The ripple effect

Jaime Miranda saw business cut in half at M&M Marketplace, his Latino-themed bazaar in Hillsboro, after a 2008 state law required applicants to prove they are in the country legally to get a license. One Woodburn grocery owner, Ezequiel Escobedo, who runs a Woodburn grocery, launched a delivery service for Latino clients who don’t have a license in response to the law.

‘Driving while brown’

Latino residents in Oregon are charged with failing to carry a license at rates more than eight times the rate of whites, the probability of which is “so much smaller than being struck by lightning,” said criminologist Mark G. Harmon. Their real crime? Some say it’s “driving while brown.”

LISTEN: Jim Ludwick

The Lobbyist: Jim Ludwick, founder of Oregonians for Immigration Reform, has dedicated his retirement to making Oregon a less welcoming place for undocumented immigrants. https://soundcloud.com/investigatewest/ludwick-unequal-justice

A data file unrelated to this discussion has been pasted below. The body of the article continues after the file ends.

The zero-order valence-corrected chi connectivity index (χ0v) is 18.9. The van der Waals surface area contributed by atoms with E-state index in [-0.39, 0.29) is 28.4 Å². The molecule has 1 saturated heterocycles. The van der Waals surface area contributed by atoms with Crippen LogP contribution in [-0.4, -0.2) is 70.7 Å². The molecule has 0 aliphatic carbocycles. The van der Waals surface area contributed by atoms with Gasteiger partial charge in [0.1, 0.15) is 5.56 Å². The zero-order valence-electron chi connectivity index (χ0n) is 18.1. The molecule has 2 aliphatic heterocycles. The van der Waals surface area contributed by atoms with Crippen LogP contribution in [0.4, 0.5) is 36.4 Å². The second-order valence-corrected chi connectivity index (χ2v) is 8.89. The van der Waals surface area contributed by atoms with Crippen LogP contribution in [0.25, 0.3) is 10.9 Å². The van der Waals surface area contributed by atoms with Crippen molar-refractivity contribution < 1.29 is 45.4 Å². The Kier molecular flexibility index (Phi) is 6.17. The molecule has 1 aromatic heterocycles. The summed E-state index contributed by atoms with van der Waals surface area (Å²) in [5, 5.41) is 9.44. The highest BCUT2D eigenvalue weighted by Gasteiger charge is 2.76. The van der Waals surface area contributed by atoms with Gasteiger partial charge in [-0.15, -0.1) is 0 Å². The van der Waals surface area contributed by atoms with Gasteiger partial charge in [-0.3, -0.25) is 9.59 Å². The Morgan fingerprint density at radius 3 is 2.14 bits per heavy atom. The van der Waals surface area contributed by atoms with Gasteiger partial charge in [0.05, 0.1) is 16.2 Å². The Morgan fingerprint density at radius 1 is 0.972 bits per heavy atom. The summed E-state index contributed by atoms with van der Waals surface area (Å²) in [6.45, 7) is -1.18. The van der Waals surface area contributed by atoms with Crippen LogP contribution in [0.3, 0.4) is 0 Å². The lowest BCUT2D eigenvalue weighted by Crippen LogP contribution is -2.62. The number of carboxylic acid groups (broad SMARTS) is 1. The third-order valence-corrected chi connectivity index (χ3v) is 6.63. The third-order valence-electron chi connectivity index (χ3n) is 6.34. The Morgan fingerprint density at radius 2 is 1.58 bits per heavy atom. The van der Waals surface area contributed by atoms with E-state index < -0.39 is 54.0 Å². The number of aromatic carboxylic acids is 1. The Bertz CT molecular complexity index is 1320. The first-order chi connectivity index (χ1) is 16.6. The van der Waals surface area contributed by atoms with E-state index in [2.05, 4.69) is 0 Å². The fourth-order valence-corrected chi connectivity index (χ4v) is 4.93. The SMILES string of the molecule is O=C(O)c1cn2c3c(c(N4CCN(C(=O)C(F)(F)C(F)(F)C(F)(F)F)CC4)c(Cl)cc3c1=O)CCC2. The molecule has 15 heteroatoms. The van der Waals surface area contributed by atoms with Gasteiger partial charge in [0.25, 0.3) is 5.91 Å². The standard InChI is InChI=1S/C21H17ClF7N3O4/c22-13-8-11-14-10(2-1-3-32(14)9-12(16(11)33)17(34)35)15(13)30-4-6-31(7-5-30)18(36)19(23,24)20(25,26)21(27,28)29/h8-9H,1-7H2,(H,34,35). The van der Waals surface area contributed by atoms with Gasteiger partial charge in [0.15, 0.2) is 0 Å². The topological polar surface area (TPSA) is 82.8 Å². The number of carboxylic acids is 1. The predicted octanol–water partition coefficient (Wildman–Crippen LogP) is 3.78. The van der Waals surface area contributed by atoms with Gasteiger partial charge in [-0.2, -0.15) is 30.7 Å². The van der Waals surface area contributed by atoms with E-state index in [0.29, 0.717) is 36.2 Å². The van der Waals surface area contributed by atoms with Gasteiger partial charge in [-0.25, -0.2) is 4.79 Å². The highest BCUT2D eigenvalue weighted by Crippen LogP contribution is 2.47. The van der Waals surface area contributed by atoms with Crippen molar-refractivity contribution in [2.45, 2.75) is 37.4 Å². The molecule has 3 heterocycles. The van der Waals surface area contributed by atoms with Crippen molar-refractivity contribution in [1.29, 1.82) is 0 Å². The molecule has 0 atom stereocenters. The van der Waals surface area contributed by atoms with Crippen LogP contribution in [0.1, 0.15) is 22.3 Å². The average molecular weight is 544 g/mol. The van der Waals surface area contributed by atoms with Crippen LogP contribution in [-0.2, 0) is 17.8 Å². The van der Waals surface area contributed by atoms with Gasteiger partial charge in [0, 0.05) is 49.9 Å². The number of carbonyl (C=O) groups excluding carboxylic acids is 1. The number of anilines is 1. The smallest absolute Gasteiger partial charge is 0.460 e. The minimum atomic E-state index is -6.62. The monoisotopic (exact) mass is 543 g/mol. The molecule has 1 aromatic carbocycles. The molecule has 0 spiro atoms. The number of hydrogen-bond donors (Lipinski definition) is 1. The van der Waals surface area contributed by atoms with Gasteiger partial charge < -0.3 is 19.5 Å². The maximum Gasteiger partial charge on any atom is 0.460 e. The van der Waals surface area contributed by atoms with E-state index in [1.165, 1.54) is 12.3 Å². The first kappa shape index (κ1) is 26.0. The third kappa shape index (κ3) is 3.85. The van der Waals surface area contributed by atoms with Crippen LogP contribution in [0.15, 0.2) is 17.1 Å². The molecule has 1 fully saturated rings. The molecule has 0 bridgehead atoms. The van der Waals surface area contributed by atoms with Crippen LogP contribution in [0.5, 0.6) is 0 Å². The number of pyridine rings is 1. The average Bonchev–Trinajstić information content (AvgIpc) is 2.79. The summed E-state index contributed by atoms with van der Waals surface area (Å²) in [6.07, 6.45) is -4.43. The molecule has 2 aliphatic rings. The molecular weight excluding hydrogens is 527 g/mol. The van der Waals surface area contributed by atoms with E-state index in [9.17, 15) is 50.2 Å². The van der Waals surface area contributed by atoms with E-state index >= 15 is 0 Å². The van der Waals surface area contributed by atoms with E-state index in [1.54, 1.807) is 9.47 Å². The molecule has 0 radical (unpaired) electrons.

No Record on Race

Data gaps throughout Oregon make it tough to understand when and why people are stopped by police. This visualization demonstrates which police departments are collecting the information about who their officers are stopping – and which aren’t.

LISTEN: Ron Louie

The Chief: Ron Louie, retired chief of the Hillsboro Police Department, was the state’s first official to collect data about the race and ethnicity of drivers his officers stopped. Other agencies, he said, were “frightened by the scrutiny of the numbers.”